Each week Emerging Markets ESG publishes an interview entitled, “Five Questions about SRI.” The interview features a practitioner’s insights about SRI in emerging markets and through Emerging Markets ESG shares this expertise with a wide global audience. The goals of Five Questions about SRI are fourfold:
- To collect a catalogue of examples of SRI in practice in emerging markets;
- To raise awareness about SRI in emerging markets;
- To reflect on what SRI in emerging markets means to practitioners; and
- To enable SRI practitioners in emerging markets to network with peers around the world.
This week’s interview is with Aurelio Garcia, Director of Research, ECODES, Spain.
ECODES is an independent not-for-profit organization, founded in 1992 to develop, manage and promote sustainable development projects and corporate social responsibility (CSR) in Spain and Latin America. The organization develops research initiatives on sustainability and social responsibility. It also designs, develops and manages innovative demonstration projects to show how changes in actions and behavior (such as consumption patterns, investments and resource utilization) can lead to significant environmental and social change. ECODES is the Spanish research partner for EIRIS and the Carbon Disclosure Project. ECODES also studies how the CSR policies of Spanish companies impact development in Latin America. It has conducted studies on bribery and corruption, human rights management, CSR and the Millennium Development Goals in Latin America. ECODES is the only organization in Spain or Latin America that has implemented and certified the CSRR- Quality Standard for SRI research. The CSRR-QS is the first Quality Standard conceived and implemented at sector level in the fields of CSR and SRI research and analysis. Aurelio García has worked in the sustainability field for 15 years. He previously was in charge of ECODES Energy, Climate Change and Innovation program, where he was responsible for the design and development of the fist carbon offset platform in Spain and Latin America, with partners in Europe, America and Asia. Currently he is responsible for ECODES’ Research Department, working on sustainability and socially responsible investment related research.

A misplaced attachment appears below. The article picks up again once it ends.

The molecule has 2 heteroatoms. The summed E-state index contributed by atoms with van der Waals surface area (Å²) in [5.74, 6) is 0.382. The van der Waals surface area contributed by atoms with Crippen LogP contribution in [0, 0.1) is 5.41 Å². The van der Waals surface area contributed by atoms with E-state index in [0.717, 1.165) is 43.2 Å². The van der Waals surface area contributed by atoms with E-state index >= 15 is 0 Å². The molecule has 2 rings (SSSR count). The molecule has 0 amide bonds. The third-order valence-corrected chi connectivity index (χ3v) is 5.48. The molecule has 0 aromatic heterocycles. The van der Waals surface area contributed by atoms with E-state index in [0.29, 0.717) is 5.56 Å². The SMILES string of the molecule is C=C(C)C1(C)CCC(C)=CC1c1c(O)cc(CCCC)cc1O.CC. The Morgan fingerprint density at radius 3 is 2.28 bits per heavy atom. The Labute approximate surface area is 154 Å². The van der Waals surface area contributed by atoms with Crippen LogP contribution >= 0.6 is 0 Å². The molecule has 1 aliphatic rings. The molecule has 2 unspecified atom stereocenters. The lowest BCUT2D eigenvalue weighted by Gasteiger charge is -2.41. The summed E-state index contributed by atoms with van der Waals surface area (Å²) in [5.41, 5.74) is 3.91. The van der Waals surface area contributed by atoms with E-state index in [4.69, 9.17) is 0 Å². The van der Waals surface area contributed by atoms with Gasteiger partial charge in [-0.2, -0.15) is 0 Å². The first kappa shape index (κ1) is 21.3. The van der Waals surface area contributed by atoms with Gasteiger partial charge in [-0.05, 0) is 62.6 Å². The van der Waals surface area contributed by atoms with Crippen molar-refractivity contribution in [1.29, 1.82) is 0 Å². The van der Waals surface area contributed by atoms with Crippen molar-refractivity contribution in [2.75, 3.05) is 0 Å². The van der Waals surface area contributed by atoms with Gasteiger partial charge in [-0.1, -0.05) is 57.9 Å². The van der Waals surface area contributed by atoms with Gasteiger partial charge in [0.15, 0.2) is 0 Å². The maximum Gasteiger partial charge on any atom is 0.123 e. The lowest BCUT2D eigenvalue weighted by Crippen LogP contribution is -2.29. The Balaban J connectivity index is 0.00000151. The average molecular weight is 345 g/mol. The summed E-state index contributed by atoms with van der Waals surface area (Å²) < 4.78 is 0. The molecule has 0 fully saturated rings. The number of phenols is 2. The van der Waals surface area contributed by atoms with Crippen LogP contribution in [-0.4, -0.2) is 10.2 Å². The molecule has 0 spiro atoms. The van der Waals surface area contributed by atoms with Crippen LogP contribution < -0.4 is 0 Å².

Emerging Markets ESG: How would you define socially responsible investment (SRI)?
Aurelio Garcia: For us, SRI is a broad trend that is progressively including social, environmental and ethical issues as a value for investors. From this inclusive point of view, SRI is a tool to make financial markets work for society. This means that we can use financial markets to provide incentives to those companies with the best ESG practices. But it also means that we should work on transforming the financial landscape to make the markets work in a more environmental and social manner.
SRI includes a series of different strategies from those focused on ESG themes as risk prevention issues (mainstream SRI, or investment in corporations with good ESG management practices) to investments which include social or environmental improvements among their main objectives (such as impact investments).
Emerging Markets ESG: What distinguishes SRI from mainstream investment?